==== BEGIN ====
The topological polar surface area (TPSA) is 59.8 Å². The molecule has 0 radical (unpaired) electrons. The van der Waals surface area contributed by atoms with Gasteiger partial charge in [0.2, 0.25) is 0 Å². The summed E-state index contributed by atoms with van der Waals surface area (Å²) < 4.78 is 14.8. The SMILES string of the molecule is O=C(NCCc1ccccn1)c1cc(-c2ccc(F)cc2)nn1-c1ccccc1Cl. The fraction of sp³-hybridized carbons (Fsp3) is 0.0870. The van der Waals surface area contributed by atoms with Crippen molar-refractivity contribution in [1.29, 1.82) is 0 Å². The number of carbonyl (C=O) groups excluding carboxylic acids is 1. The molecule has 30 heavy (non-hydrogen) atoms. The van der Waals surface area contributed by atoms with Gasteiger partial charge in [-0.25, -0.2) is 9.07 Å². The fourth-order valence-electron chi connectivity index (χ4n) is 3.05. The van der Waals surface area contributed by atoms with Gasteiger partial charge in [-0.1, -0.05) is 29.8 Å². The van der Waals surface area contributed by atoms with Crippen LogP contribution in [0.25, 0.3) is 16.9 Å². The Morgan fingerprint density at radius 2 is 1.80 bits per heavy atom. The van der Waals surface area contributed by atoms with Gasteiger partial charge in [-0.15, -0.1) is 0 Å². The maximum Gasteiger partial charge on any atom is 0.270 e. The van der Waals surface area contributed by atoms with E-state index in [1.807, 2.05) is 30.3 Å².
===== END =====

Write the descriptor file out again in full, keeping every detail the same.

The topological polar surface area (TPSA) is 59.8 Å². The molecule has 0 radical (unpaired) electrons. The van der Waals surface area contributed by atoms with Gasteiger partial charge in [0.2, 0.25) is 0 Å². The summed E-state index contributed by atoms with van der Waals surface area (Å²) < 4.78 is 14.8. The SMILES string of the molecule is O=C(NCCc1ccccn1)c1cc(-c2ccc(F)cc2)nn1-c1ccccc1Cl. The fraction of sp³-hybridized carbons (Fsp3) is 0.0870. The van der Waals surface area contributed by atoms with Crippen molar-refractivity contribution in [1.29, 1.82) is 0 Å². The number of carbonyl (C=O) groups excluding carboxylic acids is 1. The molecule has 30 heavy (non-hydrogen) atoms. The van der Waals surface area contributed by atoms with Gasteiger partial charge in [-0.25, -0.2) is 9.07 Å². The fourth-order valence-electron chi connectivity index (χ4n) is 3.05. The van der Waals surface area contributed by atoms with Gasteiger partial charge in [-0.1, -0.05) is 29.8 Å². The van der Waals surface area contributed by atoms with Crippen LogP contribution in [0.25, 0.3) is 16.9 Å². The Morgan fingerprint density at radius 2 is 1.80 bits per heavy atom. The van der Waals surface area contributed by atoms with Gasteiger partial charge in [-0.15, -0.1) is 0 Å². The maximum Gasteiger partial charge on any atom is 0.270 e. The van der Waals surface area contributed by atoms with E-state index in [1.807, 2.05) is 30.3 Å².